Differential associations of angiographic extent and severity of coronary artery disease with asymmetric dimethylarginine but not insulin resistance in non-diabetic men with stable angina: a cross-sectional study
1 Department of Coronary Artery Disease, The John Paul II Hospital, 80 Prądnicka Street, Cracow 31-202, Poland
2 2nd Department of Cardiology, Jagiellonian University Medical College and University Hospital, 17 Kopernika Street, Cracow 31-501, Poland
3 Division of Therapeutic Education for Chronic Diseases, Geneva University Hospitals, 24 rue Micheli-du Crest, 1211-Geneva-14, Switzerland
Cardiovascular Diabetology 2013, 12:145 doi:10.1186/1475-2840-12-145Published: 9 October 2013
Asymmetric dimethylarginine (ADMA), an endogenous nitric oxide synthesis inhibitor, and insulin resistance (IR) have been implicated in atherogenesis. Our aim was to estimate relations between ADMA, the magnitude of IR and angiographic indices of extent and severity of coronary atherosclerosis in non-diabetic men with stable coronary artery disease (CAD).
We studied 151 non-diabetic men (mean age 57 ± 11 years) with stable angina, obstructive CAD (at least 1 luminal diameter stenosis of ≥70% in major coronary segments) and without heart failure, and 34 age-matched controls free of ≥50% coronary narrowings. The following CAD indices were computed: the number of major epicardial vessels with ≥70% stenosis, Sullivan extent score representing a proportion of the visible coronary tree with vessel wall irregularities, and Gensini score which reflects both CAD severity and extent, yet assigning a heavier weight to proximal segments and to the more severe narrowings by a non-linear point system. An estimate of IR was derived by homeostasis model assessment (HOMA-IR) from fasting insulin and glucose.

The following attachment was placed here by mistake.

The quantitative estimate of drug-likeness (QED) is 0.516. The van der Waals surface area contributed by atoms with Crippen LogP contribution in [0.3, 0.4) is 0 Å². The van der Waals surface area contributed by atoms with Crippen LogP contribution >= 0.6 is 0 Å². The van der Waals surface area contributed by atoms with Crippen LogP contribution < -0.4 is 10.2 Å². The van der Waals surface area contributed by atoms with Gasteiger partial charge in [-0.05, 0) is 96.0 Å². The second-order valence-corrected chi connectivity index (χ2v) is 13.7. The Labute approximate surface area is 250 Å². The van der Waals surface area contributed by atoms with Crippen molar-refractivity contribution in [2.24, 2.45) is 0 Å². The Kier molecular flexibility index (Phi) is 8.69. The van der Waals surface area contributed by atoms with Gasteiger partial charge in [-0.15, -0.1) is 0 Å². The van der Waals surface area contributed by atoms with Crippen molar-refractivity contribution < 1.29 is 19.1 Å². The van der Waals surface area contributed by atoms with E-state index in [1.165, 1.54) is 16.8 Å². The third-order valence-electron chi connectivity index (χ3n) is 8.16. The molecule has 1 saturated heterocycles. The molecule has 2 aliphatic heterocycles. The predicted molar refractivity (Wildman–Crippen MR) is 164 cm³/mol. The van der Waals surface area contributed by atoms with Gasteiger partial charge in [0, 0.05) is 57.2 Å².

Among the CAD patients, the proportions of subjects with 1-vessel, 2- vessel and 3-vessel CAD were 26%, 25% and 49%, respectively. ADMA levels were higher in patients with obstructive CAD compared to the controls (0.51 ± 0.10 vs. 0.46 ± 0.09 μmol/L [SD], P = 0.01), whereas HOMA-IR was similar (median, 3.2 [interquartile range: 2.4–4.9] vs. 2.9 [2.3–4.7], P = 0.2). Within the CAD group, ADMA increased across ascending quartiles of Sullivan score (Spearman’s rho = 0.23, P = 0.004), but not with Gensini score (rho = 0.12, P = 0.15) or the number of vessels involved (rho = 0.08, P = 0.3). ADMA correlated to log-transformed Sullivan score (Pearson's r = 0.21, P = 0.008), which was only slightly attenuated upon multivariate adjustment (β = 0.19 ± 0.08 [SEM], P = 0.015). HOMA-IR did not differ according to any measure of angiographic CAD (P ≥ 0.2). ADMA and log (HOMA-IR) were mutually unrelated (r = 0.07, P = 0.4).
ADMA is associated with diffuse but not focal coronary atherosclerosis in non-diabetic men with stable CAD irrespectively of the degree of IR. The independent relationship between ADMA and coronary atherosclerotic burden may contribute to the well-recognized prognostic effect of ADMA in CAD.